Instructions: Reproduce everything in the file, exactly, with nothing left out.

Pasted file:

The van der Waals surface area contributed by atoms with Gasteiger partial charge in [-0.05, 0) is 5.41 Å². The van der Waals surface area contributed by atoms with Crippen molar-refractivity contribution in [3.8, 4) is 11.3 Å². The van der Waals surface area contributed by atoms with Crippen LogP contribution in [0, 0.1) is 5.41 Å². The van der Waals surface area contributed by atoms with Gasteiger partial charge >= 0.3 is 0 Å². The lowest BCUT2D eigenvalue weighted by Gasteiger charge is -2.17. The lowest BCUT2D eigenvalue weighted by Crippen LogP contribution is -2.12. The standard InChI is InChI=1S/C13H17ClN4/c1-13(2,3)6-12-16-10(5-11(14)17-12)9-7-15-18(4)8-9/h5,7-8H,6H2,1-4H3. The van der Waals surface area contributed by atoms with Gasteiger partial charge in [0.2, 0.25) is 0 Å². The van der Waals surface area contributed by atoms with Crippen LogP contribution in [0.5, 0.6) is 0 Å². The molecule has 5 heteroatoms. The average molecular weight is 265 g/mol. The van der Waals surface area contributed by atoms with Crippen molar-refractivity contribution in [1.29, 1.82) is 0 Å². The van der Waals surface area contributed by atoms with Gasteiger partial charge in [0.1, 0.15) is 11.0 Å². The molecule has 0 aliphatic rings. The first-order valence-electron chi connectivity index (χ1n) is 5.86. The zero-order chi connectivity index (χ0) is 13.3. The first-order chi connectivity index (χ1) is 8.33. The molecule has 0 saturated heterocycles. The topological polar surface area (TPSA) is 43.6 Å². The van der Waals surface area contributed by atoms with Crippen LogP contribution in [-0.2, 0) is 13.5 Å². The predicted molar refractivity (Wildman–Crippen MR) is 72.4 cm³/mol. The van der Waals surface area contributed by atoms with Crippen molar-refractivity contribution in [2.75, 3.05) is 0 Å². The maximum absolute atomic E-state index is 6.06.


The van der Waals surface area contributed by atoms with Gasteiger partial charge in [-0.05, 0) is 5.41 Å². The van der Waals surface area contributed by atoms with Crippen molar-refractivity contribution in [3.8, 4) is 11.3 Å². The van der Waals surface area contributed by atoms with Crippen LogP contribution in [0, 0.1) is 5.41 Å². The van der Waals surface area contributed by atoms with Gasteiger partial charge >= 0.3 is 0 Å². The lowest BCUT2D eigenvalue weighted by Gasteiger charge is -2.17. The lowest BCUT2D eigenvalue weighted by Crippen LogP contribution is -2.12. The standard InChI is InChI=1S/C13H17ClN4/c1-13(2,3)6-12-16-10(5-11(14)17-12)9-7-15-18(4)8-9/h5,7-8H,6H2,1-4H3. The van der Waals surface area contributed by atoms with Gasteiger partial charge in [0.2, 0.25) is 0 Å². The van der Waals surface area contributed by atoms with Crippen LogP contribution in [0.5, 0.6) is 0 Å². The molecule has 5 heteroatoms. The average molecular weight is 265 g/mol. The van der Waals surface area contributed by atoms with Crippen molar-refractivity contribution in [1.29, 1.82) is 0 Å². The van der Waals surface area contributed by atoms with Gasteiger partial charge in [0.1, 0.15) is 11.0 Å². The molecule has 0 aliphatic rings. The first-order valence-electron chi connectivity index (χ1n) is 5.86. The zero-order chi connectivity index (χ0) is 13.3. The first-order chi connectivity index (χ1) is 8.33. The molecule has 0 saturated heterocycles. The topological polar surface area (TPSA) is 43.6 Å². The van der Waals surface area contributed by atoms with Crippen LogP contribution in [-0.2, 0) is 13.5 Å². The predicted molar refractivity (Wildman–Crippen MR) is 72.4 cm³/mol. The van der Waals surface area contributed by atoms with Crippen molar-refractivity contribution in [2.75, 3.05) is 0 Å². The maximum absolute atomic E-state index is 6.06.